The wine trade would dearly love the whole issue of fake wine to disappear. I keep thinking of Aubert de Villaine, for example, who would like to spend his time overseeing the production of wine at the world-famous Domaine de la Romanée-Conti and on his home farm in Bouzeron. Instead, he must often find himself completely distracted by having to comment on questionable bottles of DRC being offered for a fortune around the world, and having to co-operate with the police in the long-running investigation of an Italian-based forgery operation. Last week the local paper in Burgundy published this report that police apprehended in a Meursault hotel a Russian living in Milan suspected of involvement with faking DRC wines.
Only last month the Antique Wine Company in London was accused of selling fake 18th and 19th century Bordeaux to an Atlanta collector – since which time Stephen Williams of AWC has been in PR overdrive.
Meanwhile, the notorious convicted wine counterfeiter Rudy Kurniawan, awaiting sentence in custody in New York, has had his lawyers plead that he really shouldn't be made to suffer any more – especially since wine fraud is so rife and anyway he only cheated the very rich.
And then last Friday, a couple of Danish journalists who have been working on the story for some months, finally published their 13-page exposé in Denmark's Gastro magazine of a fellow countryman now called René Dehn who, they claim, has been recycling and refilling bottles of ancient vintages to be served to members of his extremely expensive wine society, The White Club. As usual, this story of well-heeled connoisseurs being ripped off has been greeted with much enthusiasm by general readers.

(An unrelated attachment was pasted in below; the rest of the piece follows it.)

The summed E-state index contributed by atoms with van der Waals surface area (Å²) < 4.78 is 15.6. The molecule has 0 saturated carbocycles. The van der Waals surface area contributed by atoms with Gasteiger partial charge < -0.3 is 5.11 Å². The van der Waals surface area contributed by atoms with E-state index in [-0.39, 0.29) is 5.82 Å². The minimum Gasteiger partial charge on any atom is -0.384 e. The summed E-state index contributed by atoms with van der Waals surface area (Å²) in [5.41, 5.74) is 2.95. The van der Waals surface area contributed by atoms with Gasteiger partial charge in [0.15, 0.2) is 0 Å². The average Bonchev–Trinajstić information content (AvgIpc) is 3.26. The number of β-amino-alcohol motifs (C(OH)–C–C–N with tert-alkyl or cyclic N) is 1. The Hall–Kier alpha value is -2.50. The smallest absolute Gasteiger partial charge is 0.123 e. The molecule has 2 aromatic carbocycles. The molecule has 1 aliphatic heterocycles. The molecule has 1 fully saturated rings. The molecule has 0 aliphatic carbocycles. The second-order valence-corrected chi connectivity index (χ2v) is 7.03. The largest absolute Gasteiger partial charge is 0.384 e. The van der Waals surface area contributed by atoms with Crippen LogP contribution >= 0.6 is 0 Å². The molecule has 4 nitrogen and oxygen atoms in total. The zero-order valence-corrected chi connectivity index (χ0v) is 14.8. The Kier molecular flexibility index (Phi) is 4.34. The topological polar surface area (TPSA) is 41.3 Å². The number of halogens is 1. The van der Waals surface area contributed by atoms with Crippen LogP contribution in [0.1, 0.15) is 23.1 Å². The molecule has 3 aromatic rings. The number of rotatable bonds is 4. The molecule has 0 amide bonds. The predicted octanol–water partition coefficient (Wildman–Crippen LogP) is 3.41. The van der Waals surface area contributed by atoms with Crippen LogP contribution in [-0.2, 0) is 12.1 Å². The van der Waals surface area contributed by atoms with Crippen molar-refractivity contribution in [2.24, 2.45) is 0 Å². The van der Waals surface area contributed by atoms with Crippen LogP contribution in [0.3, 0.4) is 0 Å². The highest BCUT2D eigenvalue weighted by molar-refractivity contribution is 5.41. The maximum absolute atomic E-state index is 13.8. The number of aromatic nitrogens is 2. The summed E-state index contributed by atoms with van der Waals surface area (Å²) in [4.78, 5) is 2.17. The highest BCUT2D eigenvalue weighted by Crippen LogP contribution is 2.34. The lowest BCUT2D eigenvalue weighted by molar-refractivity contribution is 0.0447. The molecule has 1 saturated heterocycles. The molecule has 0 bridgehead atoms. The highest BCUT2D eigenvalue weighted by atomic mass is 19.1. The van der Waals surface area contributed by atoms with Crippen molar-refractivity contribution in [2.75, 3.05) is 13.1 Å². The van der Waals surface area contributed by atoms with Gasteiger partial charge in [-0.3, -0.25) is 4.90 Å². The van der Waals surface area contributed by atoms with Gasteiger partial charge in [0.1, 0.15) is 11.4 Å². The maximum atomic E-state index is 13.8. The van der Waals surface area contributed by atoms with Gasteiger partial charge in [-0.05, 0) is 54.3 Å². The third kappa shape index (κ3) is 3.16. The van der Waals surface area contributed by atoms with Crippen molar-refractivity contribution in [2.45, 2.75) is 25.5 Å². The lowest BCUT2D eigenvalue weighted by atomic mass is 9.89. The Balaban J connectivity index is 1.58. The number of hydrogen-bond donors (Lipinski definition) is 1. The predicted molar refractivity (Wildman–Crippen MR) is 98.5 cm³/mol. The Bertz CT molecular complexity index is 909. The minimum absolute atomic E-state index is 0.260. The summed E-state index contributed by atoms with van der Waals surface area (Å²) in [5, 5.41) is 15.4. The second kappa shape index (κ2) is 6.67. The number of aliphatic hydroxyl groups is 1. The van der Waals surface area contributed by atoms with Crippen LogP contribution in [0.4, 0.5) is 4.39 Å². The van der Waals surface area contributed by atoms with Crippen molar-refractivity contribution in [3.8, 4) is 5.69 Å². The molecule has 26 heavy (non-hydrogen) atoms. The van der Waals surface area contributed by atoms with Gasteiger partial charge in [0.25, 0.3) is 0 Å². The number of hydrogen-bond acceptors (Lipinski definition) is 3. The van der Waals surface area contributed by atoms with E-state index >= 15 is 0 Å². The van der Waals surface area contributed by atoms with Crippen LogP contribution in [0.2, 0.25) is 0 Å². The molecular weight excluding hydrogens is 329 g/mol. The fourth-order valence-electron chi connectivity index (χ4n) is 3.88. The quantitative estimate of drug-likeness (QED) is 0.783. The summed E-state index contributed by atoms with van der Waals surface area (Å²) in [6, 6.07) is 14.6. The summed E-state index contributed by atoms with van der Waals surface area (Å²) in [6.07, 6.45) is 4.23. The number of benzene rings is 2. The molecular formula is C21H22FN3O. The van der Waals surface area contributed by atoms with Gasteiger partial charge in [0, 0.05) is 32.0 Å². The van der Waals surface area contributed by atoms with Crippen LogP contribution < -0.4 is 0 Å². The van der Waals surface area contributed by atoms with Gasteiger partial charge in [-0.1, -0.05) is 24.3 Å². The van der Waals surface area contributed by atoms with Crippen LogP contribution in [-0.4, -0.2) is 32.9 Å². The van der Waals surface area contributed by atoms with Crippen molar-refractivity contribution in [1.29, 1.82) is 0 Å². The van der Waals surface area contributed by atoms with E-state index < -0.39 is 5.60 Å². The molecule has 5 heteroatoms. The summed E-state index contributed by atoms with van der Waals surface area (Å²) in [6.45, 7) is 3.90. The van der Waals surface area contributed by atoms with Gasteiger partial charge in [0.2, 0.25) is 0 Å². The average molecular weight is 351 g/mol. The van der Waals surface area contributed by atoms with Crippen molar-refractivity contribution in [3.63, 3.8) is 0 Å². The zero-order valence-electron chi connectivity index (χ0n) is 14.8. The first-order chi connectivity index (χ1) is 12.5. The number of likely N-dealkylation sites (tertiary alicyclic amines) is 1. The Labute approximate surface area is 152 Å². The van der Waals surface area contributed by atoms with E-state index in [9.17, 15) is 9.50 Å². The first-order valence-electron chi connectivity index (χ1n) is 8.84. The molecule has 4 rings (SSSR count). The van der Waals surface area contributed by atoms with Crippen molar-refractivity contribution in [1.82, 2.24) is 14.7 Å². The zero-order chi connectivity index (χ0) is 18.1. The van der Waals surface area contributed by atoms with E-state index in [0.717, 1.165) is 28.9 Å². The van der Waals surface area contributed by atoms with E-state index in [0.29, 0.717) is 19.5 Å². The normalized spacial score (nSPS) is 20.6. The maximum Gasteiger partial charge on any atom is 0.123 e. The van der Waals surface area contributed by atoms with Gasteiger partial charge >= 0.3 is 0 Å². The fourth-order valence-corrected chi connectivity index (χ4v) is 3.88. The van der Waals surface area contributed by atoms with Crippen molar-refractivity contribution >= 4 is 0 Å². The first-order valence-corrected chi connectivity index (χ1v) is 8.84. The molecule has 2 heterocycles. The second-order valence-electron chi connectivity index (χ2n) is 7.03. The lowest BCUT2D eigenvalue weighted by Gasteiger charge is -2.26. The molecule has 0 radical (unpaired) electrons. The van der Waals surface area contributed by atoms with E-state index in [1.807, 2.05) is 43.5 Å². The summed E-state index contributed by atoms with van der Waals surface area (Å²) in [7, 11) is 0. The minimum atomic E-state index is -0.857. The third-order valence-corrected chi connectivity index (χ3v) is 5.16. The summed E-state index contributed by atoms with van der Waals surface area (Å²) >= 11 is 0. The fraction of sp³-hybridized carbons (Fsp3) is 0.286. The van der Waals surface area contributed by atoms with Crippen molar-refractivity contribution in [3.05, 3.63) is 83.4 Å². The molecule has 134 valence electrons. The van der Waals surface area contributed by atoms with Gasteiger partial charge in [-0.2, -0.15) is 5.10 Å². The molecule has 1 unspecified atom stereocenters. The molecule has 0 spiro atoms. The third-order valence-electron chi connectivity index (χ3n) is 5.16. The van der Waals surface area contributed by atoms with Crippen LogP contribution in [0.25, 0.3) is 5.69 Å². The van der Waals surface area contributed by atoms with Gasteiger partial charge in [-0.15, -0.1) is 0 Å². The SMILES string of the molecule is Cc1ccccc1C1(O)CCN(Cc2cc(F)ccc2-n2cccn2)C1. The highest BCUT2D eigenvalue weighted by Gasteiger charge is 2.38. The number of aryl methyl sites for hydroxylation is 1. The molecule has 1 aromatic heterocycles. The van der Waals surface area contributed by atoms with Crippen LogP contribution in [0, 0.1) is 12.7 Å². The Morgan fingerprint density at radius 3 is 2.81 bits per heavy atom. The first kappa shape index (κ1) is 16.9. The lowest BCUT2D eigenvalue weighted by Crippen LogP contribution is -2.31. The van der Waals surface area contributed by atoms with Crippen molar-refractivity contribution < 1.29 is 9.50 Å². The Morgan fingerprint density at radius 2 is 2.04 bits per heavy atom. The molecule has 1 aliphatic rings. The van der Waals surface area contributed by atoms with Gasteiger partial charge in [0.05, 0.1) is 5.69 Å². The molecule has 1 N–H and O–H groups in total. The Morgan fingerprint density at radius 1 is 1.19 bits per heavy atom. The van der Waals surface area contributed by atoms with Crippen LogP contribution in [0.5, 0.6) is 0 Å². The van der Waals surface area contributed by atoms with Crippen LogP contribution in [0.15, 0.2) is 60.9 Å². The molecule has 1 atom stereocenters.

I was approached and was initially taken in by Dehn. My colleagues John Stimpfig and Neal Martin were too. Dehn invited me to what seems to have been his first really ambitious event, a black-tie affair just outside Copenhagen in September 2009. Attracted by the line-up of rarities and encouraged by the fact that the respected Finnish editor of Fine magazine Pekka Nuikki seemed to know him (though see Nuikki's comments below), I flew myself to taste these wines and reported on them on these pages. Our sommelier for the evening was Scandinavia's widely regarded and most famous, Christian Aarø Mortensen, and I'm pretty confident that all, or at least almost all, of the wines tasted that night were exactly what they should have been. So far so good.
Pekka and I were invited for brunch at the modern flat Dehn shared with his then partner and wine hostess the morning after the tasting. I remember thinking that this pair didn't strike me as winos through and through but thought no more about it until, some time later, they invited me to what looked like a similar event, also with Pekka, in Bern. By this time they were living in Switzerland. (More recently Dehn has taken up with someone else and has moved to South Africa, where he launched himself and his wine club with some success initially).